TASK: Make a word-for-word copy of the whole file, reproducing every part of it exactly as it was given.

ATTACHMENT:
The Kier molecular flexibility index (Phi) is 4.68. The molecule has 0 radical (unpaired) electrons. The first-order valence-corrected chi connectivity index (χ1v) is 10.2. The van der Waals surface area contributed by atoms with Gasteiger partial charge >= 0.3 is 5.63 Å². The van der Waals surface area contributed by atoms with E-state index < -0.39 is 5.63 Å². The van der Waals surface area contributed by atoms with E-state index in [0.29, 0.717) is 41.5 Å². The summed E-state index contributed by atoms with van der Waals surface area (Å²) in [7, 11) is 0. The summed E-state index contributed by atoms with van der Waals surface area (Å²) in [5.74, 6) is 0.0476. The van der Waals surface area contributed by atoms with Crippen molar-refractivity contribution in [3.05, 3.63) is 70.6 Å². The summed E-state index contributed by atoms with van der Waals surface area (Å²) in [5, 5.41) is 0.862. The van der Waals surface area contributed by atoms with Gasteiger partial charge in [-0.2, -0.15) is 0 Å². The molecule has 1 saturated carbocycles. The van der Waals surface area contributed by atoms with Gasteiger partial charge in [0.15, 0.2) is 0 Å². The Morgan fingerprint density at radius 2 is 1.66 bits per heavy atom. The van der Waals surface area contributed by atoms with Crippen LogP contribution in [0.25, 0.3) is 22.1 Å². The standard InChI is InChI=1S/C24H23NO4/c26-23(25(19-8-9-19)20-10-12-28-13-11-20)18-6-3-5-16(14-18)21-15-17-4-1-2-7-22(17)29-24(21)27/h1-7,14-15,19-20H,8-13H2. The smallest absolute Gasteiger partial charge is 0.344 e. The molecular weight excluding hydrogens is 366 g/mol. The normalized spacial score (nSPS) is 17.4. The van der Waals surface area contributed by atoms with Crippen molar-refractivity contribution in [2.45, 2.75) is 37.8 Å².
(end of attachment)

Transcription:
The Kier molecular flexibility index (Phi) is 4.68. The molecule has 0 radical (unpaired) electrons. The first-order valence-corrected chi connectivity index (χ1v) is 10.2. The van der Waals surface area contributed by atoms with Gasteiger partial charge >= 0.3 is 5.63 Å². The van der Waals surface area contributed by atoms with E-state index < -0.39 is 5.63 Å². The van der Waals surface area contributed by atoms with E-state index in [0.29, 0.717) is 41.5 Å². The summed E-state index contributed by atoms with van der Waals surface area (Å²) in [7, 11) is 0. The summed E-state index contributed by atoms with van der Waals surface area (Å²) in [5.74, 6) is 0.0476. The van der Waals surface area contributed by atoms with Crippen molar-refractivity contribution in [3.05, 3.63) is 70.6 Å². The summed E-state index contributed by atoms with van der Waals surface area (Å²) in [5, 5.41) is 0.862. The van der Waals surface area contributed by atoms with Gasteiger partial charge in [-0.2, -0.15) is 0 Å². The molecule has 1 saturated carbocycles. The van der Waals surface area contributed by atoms with Gasteiger partial charge in [0.15, 0.2) is 0 Å². The Morgan fingerprint density at radius 2 is 1.66 bits per heavy atom. The van der Waals surface area contributed by atoms with Crippen LogP contribution in [0.25, 0.3) is 22.1 Å². The standard InChI is InChI=1S/C24H23NO4/c26-23(25(19-8-9-19)20-10-12-28-13-11-20)18-6-3-5-16(14-18)21-15-17-4-1-2-7-22(17)29-24(21)27/h1-7,14-15,19-20H,8-13H2. The smallest absolute Gasteiger partial charge is 0.344 e. The molecular weight excluding hydrogens is 366 g/mol. The normalized spacial score (nSPS) is 17.4. The van der Waals surface area contributed by atoms with Crippen molar-refractivity contribution in [2.45, 2.75) is 37.8 Å².